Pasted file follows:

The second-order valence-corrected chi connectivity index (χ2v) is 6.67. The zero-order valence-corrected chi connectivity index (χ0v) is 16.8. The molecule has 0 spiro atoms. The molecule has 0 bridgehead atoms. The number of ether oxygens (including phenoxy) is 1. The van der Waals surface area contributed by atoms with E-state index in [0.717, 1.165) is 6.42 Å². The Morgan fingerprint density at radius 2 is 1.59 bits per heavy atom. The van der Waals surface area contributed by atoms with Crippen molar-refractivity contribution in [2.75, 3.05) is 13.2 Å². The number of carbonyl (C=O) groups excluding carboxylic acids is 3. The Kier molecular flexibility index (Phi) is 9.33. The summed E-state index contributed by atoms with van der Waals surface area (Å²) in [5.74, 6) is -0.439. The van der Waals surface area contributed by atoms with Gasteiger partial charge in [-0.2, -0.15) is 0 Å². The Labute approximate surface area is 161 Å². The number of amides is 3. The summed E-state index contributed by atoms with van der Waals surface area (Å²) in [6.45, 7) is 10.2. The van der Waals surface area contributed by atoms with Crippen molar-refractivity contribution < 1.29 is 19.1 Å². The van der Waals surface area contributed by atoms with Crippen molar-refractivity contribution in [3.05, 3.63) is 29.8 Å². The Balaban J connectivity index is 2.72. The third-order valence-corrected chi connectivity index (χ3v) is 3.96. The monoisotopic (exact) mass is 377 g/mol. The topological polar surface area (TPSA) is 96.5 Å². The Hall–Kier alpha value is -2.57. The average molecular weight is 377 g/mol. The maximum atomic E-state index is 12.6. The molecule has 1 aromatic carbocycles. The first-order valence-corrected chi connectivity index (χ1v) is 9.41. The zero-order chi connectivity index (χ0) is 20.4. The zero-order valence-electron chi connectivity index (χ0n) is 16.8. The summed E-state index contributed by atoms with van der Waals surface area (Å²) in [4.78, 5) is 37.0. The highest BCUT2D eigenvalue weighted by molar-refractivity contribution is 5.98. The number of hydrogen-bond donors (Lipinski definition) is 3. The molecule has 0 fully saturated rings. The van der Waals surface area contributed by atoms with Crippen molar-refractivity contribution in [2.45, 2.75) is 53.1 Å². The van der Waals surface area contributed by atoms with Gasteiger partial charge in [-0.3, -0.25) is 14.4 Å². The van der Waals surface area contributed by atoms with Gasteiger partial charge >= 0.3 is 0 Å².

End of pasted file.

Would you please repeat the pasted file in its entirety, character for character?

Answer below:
The second-order valence-corrected chi connectivity index (χ2v) is 6.67. The zero-order valence-corrected chi connectivity index (χ0v) is 16.8. The molecule has 0 spiro atoms. The molecule has 0 bridgehead atoms. The number of ether oxygens (including phenoxy) is 1. The van der Waals surface area contributed by atoms with E-state index in [0.717, 1.165) is 6.42 Å². The Morgan fingerprint density at radius 2 is 1.59 bits per heavy atom. The van der Waals surface area contributed by atoms with Crippen molar-refractivity contribution in [2.75, 3.05) is 13.2 Å². The number of carbonyl (C=O) groups excluding carboxylic acids is 3. The Kier molecular flexibility index (Phi) is 9.33. The summed E-state index contributed by atoms with van der Waals surface area (Å²) in [5.74, 6) is -0.439. The van der Waals surface area contributed by atoms with Gasteiger partial charge in [-0.2, -0.15) is 0 Å². The Labute approximate surface area is 161 Å². The number of amides is 3. The summed E-state index contributed by atoms with van der Waals surface area (Å²) in [6.45, 7) is 10.2. The van der Waals surface area contributed by atoms with Crippen molar-refractivity contribution < 1.29 is 19.1 Å². The van der Waals surface area contributed by atoms with Crippen molar-refractivity contribution in [3.05, 3.63) is 29.8 Å². The Balaban J connectivity index is 2.72. The third-order valence-corrected chi connectivity index (χ3v) is 3.96. The monoisotopic (exact) mass is 377 g/mol. The topological polar surface area (TPSA) is 96.5 Å². The Hall–Kier alpha value is -2.57. The average molecular weight is 377 g/mol. The maximum atomic E-state index is 12.6. The molecule has 1 aromatic carbocycles. The first-order valence-corrected chi connectivity index (χ1v) is 9.41. The zero-order chi connectivity index (χ0) is 20.4. The zero-order valence-electron chi connectivity index (χ0n) is 16.8. The summed E-state index contributed by atoms with van der Waals surface area (Å²) in [4.78, 5) is 37.0. The highest BCUT2D eigenvalue weighted by molar-refractivity contribution is 5.98. The number of hydrogen-bond donors (Lipinski definition) is 3. The molecule has 0 fully saturated rings. The van der Waals surface area contributed by atoms with Crippen molar-refractivity contribution in [2.45, 2.75) is 53.1 Å². The van der Waals surface area contributed by atoms with Gasteiger partial charge in [-0.3, -0.25) is 14.4 Å². The van der Waals surface area contributed by atoms with Gasteiger partial charge >= 0.3 is 0 Å².